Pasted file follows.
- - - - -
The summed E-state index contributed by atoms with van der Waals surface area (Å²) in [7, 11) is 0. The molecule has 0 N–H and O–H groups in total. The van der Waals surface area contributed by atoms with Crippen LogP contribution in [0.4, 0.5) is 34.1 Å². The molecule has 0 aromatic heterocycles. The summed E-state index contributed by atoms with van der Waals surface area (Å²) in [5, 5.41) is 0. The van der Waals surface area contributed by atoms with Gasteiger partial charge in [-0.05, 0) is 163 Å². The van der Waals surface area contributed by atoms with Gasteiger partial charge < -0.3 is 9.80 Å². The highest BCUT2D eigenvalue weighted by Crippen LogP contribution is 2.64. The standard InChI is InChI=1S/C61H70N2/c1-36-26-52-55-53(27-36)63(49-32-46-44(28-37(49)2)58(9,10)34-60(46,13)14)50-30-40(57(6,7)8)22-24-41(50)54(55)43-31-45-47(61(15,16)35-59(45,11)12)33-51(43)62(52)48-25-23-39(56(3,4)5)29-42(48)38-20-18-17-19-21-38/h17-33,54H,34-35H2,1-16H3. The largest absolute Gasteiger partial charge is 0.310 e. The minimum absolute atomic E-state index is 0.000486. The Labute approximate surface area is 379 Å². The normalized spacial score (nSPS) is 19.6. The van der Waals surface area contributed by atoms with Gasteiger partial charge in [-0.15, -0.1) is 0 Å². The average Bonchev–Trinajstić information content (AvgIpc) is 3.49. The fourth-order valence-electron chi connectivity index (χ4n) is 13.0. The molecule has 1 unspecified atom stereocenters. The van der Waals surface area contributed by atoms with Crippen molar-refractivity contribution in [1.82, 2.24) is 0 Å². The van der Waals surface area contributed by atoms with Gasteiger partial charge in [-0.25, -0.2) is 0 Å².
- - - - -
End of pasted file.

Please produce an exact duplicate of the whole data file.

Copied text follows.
The summed E-state index contributed by atoms with van der Waals surface area (Å²) in [7, 11) is 0. The molecule has 0 N–H and O–H groups in total. The van der Waals surface area contributed by atoms with Crippen LogP contribution in [0.4, 0.5) is 34.1 Å². The molecule has 0 aromatic heterocycles. The summed E-state index contributed by atoms with van der Waals surface area (Å²) in [5, 5.41) is 0. The van der Waals surface area contributed by atoms with Gasteiger partial charge in [-0.05, 0) is 163 Å². The van der Waals surface area contributed by atoms with Gasteiger partial charge < -0.3 is 9.80 Å². The highest BCUT2D eigenvalue weighted by Crippen LogP contribution is 2.64. The standard InChI is InChI=1S/C61H70N2/c1-36-26-52-55-53(27-36)63(49-32-46-44(28-37(49)2)58(9,10)34-60(46,13)14)50-30-40(57(6,7)8)22-24-41(50)54(55)43-31-45-47(61(15,16)35-59(45,11)12)33-51(43)62(52)48-25-23-39(56(3,4)5)29-42(48)38-20-18-17-19-21-38/h17-33,54H,34-35H2,1-16H3. The largest absolute Gasteiger partial charge is 0.310 e. The minimum absolute atomic E-state index is 0.000486. The Labute approximate surface area is 379 Å². The normalized spacial score (nSPS) is 19.6. The van der Waals surface area contributed by atoms with Gasteiger partial charge in [-0.15, -0.1) is 0 Å². The average Bonchev–Trinajstić information content (AvgIpc) is 3.49. The fourth-order valence-electron chi connectivity index (χ4n) is 13.0. The molecule has 1 unspecified atom stereocenters. The van der Waals surface area contributed by atoms with Crippen molar-refractivity contribution in [1.82, 2.24) is 0 Å². The van der Waals surface area contributed by atoms with Gasteiger partial charge in [-0.25, -0.2) is 0 Å².